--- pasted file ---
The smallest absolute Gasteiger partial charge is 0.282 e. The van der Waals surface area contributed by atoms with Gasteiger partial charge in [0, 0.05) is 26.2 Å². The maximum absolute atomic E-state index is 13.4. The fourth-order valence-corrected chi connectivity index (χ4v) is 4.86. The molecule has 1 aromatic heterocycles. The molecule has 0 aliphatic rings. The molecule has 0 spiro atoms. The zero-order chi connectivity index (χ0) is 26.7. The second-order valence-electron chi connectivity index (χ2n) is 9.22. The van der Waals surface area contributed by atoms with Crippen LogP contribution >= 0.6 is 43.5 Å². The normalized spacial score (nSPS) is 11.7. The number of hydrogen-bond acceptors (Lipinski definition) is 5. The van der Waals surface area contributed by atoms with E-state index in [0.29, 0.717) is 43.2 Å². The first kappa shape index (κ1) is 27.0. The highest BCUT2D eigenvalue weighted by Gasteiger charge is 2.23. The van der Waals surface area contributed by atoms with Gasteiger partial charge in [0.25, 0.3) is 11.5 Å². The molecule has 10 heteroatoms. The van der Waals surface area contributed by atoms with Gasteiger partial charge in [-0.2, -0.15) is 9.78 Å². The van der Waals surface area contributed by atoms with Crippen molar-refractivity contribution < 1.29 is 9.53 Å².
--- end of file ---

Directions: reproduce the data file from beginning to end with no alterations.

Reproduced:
The smallest absolute Gasteiger partial charge is 0.282 e. The van der Waals surface area contributed by atoms with Gasteiger partial charge in [0, 0.05) is 26.2 Å². The maximum absolute atomic E-state index is 13.4. The fourth-order valence-corrected chi connectivity index (χ4v) is 4.86. The molecule has 1 aromatic heterocycles. The molecule has 0 aliphatic rings. The molecule has 0 spiro atoms. The zero-order chi connectivity index (χ0) is 26.7. The second-order valence-electron chi connectivity index (χ2n) is 9.22. The van der Waals surface area contributed by atoms with Crippen LogP contribution >= 0.6 is 43.5 Å². The normalized spacial score (nSPS) is 11.7. The number of hydrogen-bond acceptors (Lipinski definition) is 5. The van der Waals surface area contributed by atoms with E-state index in [0.29, 0.717) is 43.2 Å². The first kappa shape index (κ1) is 27.0. The highest BCUT2D eigenvalue weighted by Gasteiger charge is 2.23. The van der Waals surface area contributed by atoms with Gasteiger partial charge in [0.25, 0.3) is 11.5 Å². The molecule has 10 heteroatoms. The van der Waals surface area contributed by atoms with Gasteiger partial charge in [-0.2, -0.15) is 9.78 Å². The van der Waals surface area contributed by atoms with Crippen molar-refractivity contribution < 1.29 is 9.53 Å².